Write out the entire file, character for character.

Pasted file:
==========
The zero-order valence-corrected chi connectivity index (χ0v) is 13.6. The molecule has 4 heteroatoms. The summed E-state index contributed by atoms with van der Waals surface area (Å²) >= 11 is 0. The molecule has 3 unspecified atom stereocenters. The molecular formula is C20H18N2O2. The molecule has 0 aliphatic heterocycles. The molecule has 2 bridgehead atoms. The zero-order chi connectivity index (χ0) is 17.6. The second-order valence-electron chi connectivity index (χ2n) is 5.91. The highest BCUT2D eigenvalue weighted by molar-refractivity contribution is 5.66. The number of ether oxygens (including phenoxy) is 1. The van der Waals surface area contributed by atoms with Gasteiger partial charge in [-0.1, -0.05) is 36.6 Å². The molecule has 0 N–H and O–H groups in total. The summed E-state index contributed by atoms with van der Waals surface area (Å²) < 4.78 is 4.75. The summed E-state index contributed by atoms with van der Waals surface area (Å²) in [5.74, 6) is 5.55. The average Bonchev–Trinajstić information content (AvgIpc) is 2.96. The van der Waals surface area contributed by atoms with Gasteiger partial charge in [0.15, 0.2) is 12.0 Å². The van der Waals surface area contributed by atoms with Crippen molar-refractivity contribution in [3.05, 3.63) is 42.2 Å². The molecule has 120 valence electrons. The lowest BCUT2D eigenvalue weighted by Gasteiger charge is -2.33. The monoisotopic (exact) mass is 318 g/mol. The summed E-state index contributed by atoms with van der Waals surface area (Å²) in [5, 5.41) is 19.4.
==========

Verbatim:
The zero-order valence-corrected chi connectivity index (χ0v) is 13.6. The molecule has 4 heteroatoms. The summed E-state index contributed by atoms with van der Waals surface area (Å²) >= 11 is 0. The molecule has 3 unspecified atom stereocenters. The molecular formula is C20H18N2O2. The molecule has 0 aliphatic heterocycles. The molecule has 2 bridgehead atoms. The zero-order chi connectivity index (χ0) is 17.6. The second-order valence-electron chi connectivity index (χ2n) is 5.91. The highest BCUT2D eigenvalue weighted by molar-refractivity contribution is 5.66. The number of ether oxygens (including phenoxy) is 1. The van der Waals surface area contributed by atoms with Gasteiger partial charge in [-0.1, -0.05) is 36.6 Å². The molecule has 0 N–H and O–H groups in total. The summed E-state index contributed by atoms with van der Waals surface area (Å²) < 4.78 is 4.75. The summed E-state index contributed by atoms with van der Waals surface area (Å²) in [5.74, 6) is 5.55. The average Bonchev–Trinajstić information content (AvgIpc) is 2.96. The van der Waals surface area contributed by atoms with Gasteiger partial charge in [0.15, 0.2) is 12.0 Å². The van der Waals surface area contributed by atoms with Crippen molar-refractivity contribution in [3.05, 3.63) is 42.2 Å². The molecule has 120 valence electrons. The lowest BCUT2D eigenvalue weighted by Gasteiger charge is -2.33. The monoisotopic (exact) mass is 318 g/mol. The summed E-state index contributed by atoms with van der Waals surface area (Å²) in [5, 5.41) is 19.4.